July 2018         Title    Newsletter Archives

In this Issue:

 July Gathering - Genealogy  Pipe Band Concert
 Letter From the President  Scottish Book Review
 June Pub Crawl  Society Officers
 Some Arizona News, 2005  Coming Events - Valley & Nearby
 Scotland's Hidden Gems  A Word from our Advertisers
 Research Your Scottish Ancestry  

July 12 Gathering - Genealogy Workshop

Have you ever tried to get through the tangle of branches, roots, and twigs on your family tree, only to find yourself at a series of dead ends? With more and more people dabbling in genealogy, it can be a frustrating experience, but luckily the Society has an expert to guide us in the right direction.

Robert WilbanksRobert Wilbanks lV, our chief genealogist, will be the presenter at the July meeting (Thursday July 12) at the Irish Cultural Center on North Central Avenue. His talk, aptly enough, is entitled ‘Genealogy in Chaos: Getting and Staying Organized.

Robert will be using a live screen with a PowerPoint and live access to the internet, so feel free to bring along your own wi-fi device to help you explore your family background.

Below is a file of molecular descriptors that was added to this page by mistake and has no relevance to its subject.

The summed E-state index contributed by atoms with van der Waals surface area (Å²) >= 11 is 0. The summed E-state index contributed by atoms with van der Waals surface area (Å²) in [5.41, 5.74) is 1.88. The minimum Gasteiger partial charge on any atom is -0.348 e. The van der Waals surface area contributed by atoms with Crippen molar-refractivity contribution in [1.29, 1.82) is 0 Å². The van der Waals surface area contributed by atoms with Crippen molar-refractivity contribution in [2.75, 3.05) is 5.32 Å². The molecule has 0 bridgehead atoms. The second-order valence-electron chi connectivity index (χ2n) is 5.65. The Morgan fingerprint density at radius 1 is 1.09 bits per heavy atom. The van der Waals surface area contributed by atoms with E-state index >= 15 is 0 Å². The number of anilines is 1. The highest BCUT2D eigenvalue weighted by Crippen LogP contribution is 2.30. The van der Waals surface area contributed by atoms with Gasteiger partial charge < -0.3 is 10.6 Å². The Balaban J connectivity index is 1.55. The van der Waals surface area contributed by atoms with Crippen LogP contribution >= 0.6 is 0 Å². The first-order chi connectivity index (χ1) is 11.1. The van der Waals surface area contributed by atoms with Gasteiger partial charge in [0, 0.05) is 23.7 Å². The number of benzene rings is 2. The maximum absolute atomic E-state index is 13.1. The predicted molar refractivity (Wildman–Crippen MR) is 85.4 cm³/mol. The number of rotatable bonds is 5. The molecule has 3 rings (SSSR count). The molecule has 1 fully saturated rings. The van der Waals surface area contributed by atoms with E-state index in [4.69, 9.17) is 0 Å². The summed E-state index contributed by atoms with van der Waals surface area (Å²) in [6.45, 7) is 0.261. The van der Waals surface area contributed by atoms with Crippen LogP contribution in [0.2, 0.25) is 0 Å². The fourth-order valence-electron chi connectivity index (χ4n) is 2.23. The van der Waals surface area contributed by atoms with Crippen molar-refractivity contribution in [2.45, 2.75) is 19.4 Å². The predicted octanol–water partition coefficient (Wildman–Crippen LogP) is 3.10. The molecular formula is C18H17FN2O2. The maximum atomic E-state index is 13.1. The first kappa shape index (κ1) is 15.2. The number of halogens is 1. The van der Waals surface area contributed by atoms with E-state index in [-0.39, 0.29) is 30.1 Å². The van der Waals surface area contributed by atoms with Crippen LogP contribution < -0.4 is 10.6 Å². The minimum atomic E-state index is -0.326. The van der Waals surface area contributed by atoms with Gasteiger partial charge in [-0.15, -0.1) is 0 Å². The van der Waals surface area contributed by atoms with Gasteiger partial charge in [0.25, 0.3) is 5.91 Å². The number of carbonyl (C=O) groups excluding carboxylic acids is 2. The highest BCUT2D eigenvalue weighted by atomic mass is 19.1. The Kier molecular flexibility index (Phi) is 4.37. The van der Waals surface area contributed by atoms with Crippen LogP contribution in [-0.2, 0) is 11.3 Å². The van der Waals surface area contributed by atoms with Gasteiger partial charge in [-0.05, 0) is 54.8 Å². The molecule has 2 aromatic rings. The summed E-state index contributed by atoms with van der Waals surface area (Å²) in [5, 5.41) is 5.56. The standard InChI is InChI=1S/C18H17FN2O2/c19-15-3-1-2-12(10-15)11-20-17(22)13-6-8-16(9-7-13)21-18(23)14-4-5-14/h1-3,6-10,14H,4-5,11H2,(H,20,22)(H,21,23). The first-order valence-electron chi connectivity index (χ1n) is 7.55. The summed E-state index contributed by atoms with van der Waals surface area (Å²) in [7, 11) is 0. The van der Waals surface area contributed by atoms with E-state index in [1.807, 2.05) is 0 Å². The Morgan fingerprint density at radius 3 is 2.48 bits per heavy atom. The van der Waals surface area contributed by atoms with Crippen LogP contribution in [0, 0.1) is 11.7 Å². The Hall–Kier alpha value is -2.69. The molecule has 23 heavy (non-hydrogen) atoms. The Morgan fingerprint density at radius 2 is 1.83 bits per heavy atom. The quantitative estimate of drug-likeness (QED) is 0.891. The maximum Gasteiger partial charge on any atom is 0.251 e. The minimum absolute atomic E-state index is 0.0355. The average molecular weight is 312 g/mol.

He also has prepared a handout for the presentation, which you can download.

The meeting begins at 6.30pm. Society meetings are open to anyone and non-members are welcome to attend. The charge for non-members is $5.00

Letter from the President
David McBee

Welcome to another balmy summer in Arizona. Remember to line the inside of your kilt with ice packs if venturing forth with style this time of year.

David McBee Hello. My name is David McBee and I will be serving as the Society President for the next couple of years. I became involved with the Society after meeting the Chief of my clan, James McBain, at the final Highland Games to be held at Margaret T. Hance Park.

It has been a rewarding journey in discovery, education, cultural awareness, and friendships. I have been involved with the games and the Society ever since.

This is an amazing group of people from all walks of life who look to learn, share, and support each other in the furtherance of Scottish society in Arizona.

The talent and experience among us is a valuable treasure to help grow this and associated Societies. We need to continue the growth of the future society with teaching, sharing and investing in the coming generations. I believe we can begin to develop more youth involvement in our music, dance, athletics and history. Ideas and energy are most welcome in this matter.